Recognising the benefits of gamification elements in e-learning

By August 23, 2019 Gamification, Learning
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Implementing gamification and game-based learning to facilitate the learning process is a strategy that’s been around since time immemorial, and with good reason too!


Playing games engages our attention, stimulates our senses, and heightens our motivation to win (or learn). Gamification in e-learning satisfies many basic human needs such as ego gratification, pride of mastery and the many other emotional rewards that make games fun.

E-learning

E is for electronic, therefore any tech-based electronic learning platform satisfies the conditions for e-learning. E-learning is the substrate to which we apply gamification.

“Simply stated, e-learning is ‘learning conducted via electronic media, typically on the internet’. A MOOC – Massive Open Online Course – would be a good example of e-learning. Participants register with the academic institution offering the course and then complete a series of online lecture videos, questions and surveys. More often than not, a certificate of accomplishment is awarded at the end of the course if all the goals (metrics) have been met.”

From: How gamification improves effectiveness of the e-learning experience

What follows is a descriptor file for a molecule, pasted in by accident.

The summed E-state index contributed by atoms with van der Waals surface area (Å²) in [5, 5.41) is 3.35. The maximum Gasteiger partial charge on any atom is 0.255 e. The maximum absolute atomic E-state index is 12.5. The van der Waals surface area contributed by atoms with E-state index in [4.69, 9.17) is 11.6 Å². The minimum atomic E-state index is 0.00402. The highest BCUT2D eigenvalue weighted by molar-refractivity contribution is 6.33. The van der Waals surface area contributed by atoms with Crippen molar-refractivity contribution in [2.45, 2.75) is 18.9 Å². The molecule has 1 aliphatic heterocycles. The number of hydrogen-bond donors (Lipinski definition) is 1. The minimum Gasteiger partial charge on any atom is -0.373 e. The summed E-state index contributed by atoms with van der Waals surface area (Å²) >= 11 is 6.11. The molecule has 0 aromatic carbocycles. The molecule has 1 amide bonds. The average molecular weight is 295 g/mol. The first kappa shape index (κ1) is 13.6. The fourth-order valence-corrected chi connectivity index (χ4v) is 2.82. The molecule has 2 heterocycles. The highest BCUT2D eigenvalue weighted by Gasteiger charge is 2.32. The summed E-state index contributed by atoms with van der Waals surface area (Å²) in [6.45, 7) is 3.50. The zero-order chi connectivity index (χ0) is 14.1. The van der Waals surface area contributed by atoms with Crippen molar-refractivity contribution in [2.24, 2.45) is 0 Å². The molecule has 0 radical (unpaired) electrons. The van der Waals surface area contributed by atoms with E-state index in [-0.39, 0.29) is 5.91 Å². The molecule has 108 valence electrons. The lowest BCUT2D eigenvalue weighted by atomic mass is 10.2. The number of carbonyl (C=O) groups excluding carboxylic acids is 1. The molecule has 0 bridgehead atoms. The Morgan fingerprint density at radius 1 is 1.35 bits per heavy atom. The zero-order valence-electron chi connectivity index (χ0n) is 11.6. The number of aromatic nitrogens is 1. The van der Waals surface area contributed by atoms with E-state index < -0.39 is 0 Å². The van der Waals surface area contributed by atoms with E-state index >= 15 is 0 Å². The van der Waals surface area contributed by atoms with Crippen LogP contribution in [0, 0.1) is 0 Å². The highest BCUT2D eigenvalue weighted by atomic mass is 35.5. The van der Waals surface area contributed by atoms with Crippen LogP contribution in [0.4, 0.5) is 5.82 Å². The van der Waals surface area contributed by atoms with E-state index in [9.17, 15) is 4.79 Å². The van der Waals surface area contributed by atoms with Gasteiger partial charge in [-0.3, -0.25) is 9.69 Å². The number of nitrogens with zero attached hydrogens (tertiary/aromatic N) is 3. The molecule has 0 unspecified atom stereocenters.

E-learning is the chassis onto which we can bolt all the additional engagement and retention-boosting layers. Many of these mechanics and layers should already be familiar. Consider for a moment traditional grading mechanisms, like assigning an ‘A’ for outstanding work and an ‘F’ for failure. Are these not just like the Points, Badges and Leaderboard model? Awarding points, e.g. 87% earns a badge, an ‘A’, which signifies and communicates achievement – ‘top of the class’? There’s your leaderboard!
But there’s far more to it than that. A gamified learning solution may also feature game-based learning; that is, where specific content is presented in the form of an actual game (like a board game or video game).

Before we delve deeper, let’s be very clear about the difference between gamification and game-based learning. Both are additives that can be used to enhance the e-learning experience. Using an actual educational game in a learning context is known as game-based learning; and this is not to be confused with gamification.

Gamification

Gamification is the use of game-like elements in traditionally non-game settings to drive engagement, motivate employees, or achieve another specific objective. Gamification involves substantially more than merely providing levels, experience points and badges, however. A user should progress through a journey of challenges and learning experiences, all the while getting swept up in an engaging storyline that immerses them in the content. Check out why narrative is gamification’s secret learning weapon.

Gamification is not a learning tool in its own right, however. Applied in a training context, gamification elements are highly effective at promoting learning; especially when learners are required to understand and recall concepts or procedures. If you captivate your players or learners by using a scenario based approach, they feel they are part of a grand story in which they play a pivotal role. Consequently they will be far more engaged, leading to a greater retention of training knowledge.